For those of you who don't have any idea what this means, there is a book in the New Testament which is The Letter of Paul to Titus, and we more mature women are told the following: Bid the older women likewise to be reverent in behavior, not to be slanderers or slaves to drink; they are to teach what is good, and so train the young women to love their husbands and children, to be sensible, chaste, domestic, kind, and submissive to their husbands, that the word of God may not be discredited.
This passage seems to be floating around the Catholic lady blogosphere, so I thought I'd toss in my two cents.
Now, I will be the first to admit that St. Paul and I have had our troubles over the years. He has often annoyed me with all his seeming demands on women. I find his personality irritating. And if he and I had lived at the same time, I probably would not have converted to Christianity if he had come to my community to teach. I most likely would just have gone home and continued with my previous lifestyle. On the other hand, if St. Peter was the one who had shown up in my town, I would have been all over getting baptized. But, with a little help from my classically educated daughter, Bridget, and giving more consideration to the culture in which St. Paul lived, I am not so inclined to be as frustrated with him these days.
Now, I am no Bible scholar, but I have realized a few things. The first is that St. Paul seems to have had a rather high-strung personality. Therefore, it is possible that more mature menopausal women -- who were assertive and energetic and possibly argumentative -- got on his nerves, causing him to come down on them in a way that seems a bit harsh today. Secondly, he also admonishes the older men and the young men in a fashion very similar to that in which he instructs the "older women." Nobody ever talks about that, so it could be that St. Paul is getting a bum rap. Maybe he was not a chauvanist pig. Maybe the people who take what he says out of context to further their own agendas are the chauvanist pigs. Just sayin, ya know??? I also find it rather interesting that he doesn't specifically admonish the "young women." So, I guess they get to do what they want??? Or, maybe he was a little sweet on them and so didn't notice their faults??? (kidding, kidding... I am Really.Just.Kidding... maybe...) Also, due to the scholarly research that my daughter did for her Senior Thesis at Thomas Aquinas College, I have learned that St. Paul actually acknowledges that women have a great deal of authority -- buying, selling, acquiring property, and many other such things. So, when you really look at it, he is not calling for women to be doormats. I think he just wanted the Christians, including the "older women," to inject some degree of sanity into the crazy, partying society in which they lived. And I believe his rather caustic personality makes it seem as though he was a very harsh taskmaster. If he lived today, I think he would be a Mixed Martial Artist -- and we all know that the very best MMA fighters are really big softies underneath.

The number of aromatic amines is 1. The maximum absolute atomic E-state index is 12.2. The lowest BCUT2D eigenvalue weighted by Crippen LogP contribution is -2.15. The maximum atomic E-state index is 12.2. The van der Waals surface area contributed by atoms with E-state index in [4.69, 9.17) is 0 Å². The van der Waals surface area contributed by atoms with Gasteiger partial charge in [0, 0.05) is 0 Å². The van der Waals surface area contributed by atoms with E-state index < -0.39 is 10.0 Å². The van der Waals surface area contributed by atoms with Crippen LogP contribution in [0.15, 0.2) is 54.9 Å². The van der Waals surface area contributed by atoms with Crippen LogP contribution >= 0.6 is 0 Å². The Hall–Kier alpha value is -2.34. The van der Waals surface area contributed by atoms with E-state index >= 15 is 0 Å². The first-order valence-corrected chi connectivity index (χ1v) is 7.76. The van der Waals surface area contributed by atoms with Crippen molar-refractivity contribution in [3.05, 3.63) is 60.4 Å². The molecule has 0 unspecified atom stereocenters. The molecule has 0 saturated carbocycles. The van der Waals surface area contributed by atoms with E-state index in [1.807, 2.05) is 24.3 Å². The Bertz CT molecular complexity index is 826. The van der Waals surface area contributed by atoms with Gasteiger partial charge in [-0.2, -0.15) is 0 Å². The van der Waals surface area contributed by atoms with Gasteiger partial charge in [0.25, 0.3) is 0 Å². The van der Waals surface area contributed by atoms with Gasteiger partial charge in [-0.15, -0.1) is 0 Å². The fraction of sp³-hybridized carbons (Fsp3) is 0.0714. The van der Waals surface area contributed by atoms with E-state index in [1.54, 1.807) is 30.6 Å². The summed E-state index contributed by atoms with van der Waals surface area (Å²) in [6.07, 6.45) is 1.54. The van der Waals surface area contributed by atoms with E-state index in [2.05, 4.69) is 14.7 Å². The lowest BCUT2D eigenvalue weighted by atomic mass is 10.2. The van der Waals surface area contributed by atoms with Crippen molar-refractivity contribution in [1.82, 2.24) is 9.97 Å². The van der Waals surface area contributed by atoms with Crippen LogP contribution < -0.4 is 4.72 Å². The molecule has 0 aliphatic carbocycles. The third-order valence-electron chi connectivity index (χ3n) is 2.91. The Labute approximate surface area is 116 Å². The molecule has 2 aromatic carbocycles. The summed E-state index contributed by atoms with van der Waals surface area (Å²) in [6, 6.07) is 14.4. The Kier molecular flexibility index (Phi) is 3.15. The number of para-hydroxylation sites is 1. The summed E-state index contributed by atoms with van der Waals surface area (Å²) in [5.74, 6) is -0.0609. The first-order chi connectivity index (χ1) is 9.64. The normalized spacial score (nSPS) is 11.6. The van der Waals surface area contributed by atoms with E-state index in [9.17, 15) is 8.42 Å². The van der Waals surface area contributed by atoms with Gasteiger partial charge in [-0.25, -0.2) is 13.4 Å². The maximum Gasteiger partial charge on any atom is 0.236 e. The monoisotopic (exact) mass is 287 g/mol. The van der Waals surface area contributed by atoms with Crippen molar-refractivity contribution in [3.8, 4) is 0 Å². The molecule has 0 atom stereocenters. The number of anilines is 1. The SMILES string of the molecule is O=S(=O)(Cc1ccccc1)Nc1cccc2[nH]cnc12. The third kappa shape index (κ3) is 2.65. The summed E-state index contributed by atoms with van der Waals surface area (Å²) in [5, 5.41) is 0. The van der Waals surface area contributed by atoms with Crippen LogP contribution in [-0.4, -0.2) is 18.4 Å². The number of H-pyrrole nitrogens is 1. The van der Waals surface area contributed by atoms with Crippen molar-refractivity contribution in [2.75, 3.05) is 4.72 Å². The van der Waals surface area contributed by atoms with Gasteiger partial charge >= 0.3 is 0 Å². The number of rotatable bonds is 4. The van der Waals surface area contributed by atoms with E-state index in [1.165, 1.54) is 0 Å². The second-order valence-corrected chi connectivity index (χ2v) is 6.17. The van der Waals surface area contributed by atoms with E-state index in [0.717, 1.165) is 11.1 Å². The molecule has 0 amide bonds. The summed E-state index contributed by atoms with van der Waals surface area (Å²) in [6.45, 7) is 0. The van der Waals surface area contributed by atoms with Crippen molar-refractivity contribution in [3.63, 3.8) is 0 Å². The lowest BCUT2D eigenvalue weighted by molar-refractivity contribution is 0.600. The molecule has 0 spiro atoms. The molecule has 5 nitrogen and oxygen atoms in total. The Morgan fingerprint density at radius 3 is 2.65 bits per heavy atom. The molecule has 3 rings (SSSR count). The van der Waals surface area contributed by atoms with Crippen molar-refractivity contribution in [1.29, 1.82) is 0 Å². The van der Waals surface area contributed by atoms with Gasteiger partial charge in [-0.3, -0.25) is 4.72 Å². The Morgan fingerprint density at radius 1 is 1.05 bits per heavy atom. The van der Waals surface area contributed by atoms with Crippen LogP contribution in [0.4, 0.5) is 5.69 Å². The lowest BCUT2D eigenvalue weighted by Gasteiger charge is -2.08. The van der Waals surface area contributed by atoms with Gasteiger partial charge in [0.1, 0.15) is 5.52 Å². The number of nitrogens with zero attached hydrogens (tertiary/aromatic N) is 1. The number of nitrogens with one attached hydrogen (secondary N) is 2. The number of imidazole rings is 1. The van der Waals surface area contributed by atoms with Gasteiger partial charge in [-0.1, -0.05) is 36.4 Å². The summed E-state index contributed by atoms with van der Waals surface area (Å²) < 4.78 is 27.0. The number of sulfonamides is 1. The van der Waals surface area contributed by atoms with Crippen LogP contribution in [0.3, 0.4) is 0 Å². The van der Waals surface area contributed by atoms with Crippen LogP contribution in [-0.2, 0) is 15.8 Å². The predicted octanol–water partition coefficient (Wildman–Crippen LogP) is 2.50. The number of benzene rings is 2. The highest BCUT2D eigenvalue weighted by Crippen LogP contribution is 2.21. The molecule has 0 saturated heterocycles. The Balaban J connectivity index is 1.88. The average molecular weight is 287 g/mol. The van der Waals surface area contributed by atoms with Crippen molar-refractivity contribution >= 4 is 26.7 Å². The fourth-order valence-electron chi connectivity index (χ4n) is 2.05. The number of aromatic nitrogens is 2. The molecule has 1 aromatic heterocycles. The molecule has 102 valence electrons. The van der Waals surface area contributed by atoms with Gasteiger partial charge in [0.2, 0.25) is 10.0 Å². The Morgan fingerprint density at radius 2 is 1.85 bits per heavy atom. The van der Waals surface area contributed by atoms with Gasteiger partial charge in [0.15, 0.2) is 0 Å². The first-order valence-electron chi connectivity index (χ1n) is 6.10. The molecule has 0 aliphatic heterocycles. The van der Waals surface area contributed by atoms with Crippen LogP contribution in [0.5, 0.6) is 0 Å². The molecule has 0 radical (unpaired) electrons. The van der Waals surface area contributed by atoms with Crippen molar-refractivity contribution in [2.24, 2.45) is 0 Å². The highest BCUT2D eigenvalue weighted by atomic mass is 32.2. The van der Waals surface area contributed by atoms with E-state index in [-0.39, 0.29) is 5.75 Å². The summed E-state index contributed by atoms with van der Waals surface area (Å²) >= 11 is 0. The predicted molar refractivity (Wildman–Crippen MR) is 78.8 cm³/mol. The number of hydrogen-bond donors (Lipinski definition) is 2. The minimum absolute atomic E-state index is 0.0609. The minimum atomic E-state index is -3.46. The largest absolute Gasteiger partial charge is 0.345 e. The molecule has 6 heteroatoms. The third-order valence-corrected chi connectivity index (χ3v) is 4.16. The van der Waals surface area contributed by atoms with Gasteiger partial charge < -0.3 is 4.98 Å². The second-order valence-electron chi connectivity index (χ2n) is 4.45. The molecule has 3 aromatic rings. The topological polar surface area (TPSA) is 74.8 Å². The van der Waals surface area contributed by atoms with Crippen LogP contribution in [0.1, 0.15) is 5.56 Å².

So, as one of these "older women," I look at it this way. We can be fun. We can laugh. We can wear cute clothes and go to the salon for hair color, manicures, and pedicures. We can even get tattoos and blast Van Halen while doing the dishes. But, we should love and care for our husbands and children, showing them daily how much we value and enjoy them. We should try to greet others who cross our paths with warmth and a smile. We should try to be charitable towards all. We should listen more than we talk and avoid, at all costs, gossip and behavior which excludes and hurts others. It is my opinion that women can be among the most beautiful and comforting of all God's creations. On the flip side, though, we can be among the most hurtful. Let's try not to forget this. Let's try to be the best of who we were made to be. Because, maybe, this is what Titus 2 is really all about.